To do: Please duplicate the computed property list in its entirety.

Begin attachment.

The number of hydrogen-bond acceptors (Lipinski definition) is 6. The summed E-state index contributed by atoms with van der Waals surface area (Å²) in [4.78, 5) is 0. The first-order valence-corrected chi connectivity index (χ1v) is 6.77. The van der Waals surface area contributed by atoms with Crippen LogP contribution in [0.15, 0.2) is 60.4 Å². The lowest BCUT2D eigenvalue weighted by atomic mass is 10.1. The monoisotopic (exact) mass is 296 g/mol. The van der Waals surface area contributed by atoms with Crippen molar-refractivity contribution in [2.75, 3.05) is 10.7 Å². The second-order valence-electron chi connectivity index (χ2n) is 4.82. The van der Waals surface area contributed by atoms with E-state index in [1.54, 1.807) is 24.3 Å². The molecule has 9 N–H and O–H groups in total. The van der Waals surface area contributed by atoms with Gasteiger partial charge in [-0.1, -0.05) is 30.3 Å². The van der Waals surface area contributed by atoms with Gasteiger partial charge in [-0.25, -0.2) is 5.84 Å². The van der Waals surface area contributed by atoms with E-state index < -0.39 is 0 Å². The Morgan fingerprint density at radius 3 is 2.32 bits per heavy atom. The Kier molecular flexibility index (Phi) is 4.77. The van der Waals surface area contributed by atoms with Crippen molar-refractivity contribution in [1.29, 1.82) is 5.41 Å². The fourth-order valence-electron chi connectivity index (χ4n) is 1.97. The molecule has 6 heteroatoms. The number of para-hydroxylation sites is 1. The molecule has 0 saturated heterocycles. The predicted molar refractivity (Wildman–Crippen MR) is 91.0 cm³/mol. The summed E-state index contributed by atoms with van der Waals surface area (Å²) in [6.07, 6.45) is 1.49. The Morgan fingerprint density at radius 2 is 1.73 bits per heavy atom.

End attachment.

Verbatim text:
The number of hydrogen-bond acceptors (Lipinski definition) is 6. The summed E-state index contributed by atoms with van der Waals surface area (Å²) in [4.78, 5) is 0. The first-order valence-corrected chi connectivity index (χ1v) is 6.77. The van der Waals surface area contributed by atoms with Crippen LogP contribution in [0.15, 0.2) is 60.4 Å². The lowest BCUT2D eigenvalue weighted by atomic mass is 10.1. The monoisotopic (exact) mass is 296 g/mol. The van der Waals surface area contributed by atoms with Crippen molar-refractivity contribution in [2.75, 3.05) is 10.7 Å². The second-order valence-electron chi connectivity index (χ2n) is 4.82. The van der Waals surface area contributed by atoms with E-state index in [1.54, 1.807) is 24.3 Å². The molecule has 9 N–H and O–H groups in total. The van der Waals surface area contributed by atoms with Gasteiger partial charge in [-0.1, -0.05) is 30.3 Å². The van der Waals surface area contributed by atoms with Gasteiger partial charge in [-0.25, -0.2) is 5.84 Å². The van der Waals surface area contributed by atoms with E-state index < -0.39 is 0 Å². The Morgan fingerprint density at radius 3 is 2.32 bits per heavy atom. The Kier molecular flexibility index (Phi) is 4.77. The van der Waals surface area contributed by atoms with Crippen molar-refractivity contribution in [1.29, 1.82) is 5.41 Å². The fourth-order valence-electron chi connectivity index (χ4n) is 1.97. The molecule has 6 heteroatoms. The number of para-hydroxylation sites is 1. The molecule has 0 saturated heterocycles. The predicted molar refractivity (Wildman–Crippen MR) is 91.0 cm³/mol. The summed E-state index contributed by atoms with van der Waals surface area (Å²) in [6.07, 6.45) is 1.49. The Morgan fingerprint density at radius 2 is 1.73 bits per heavy atom.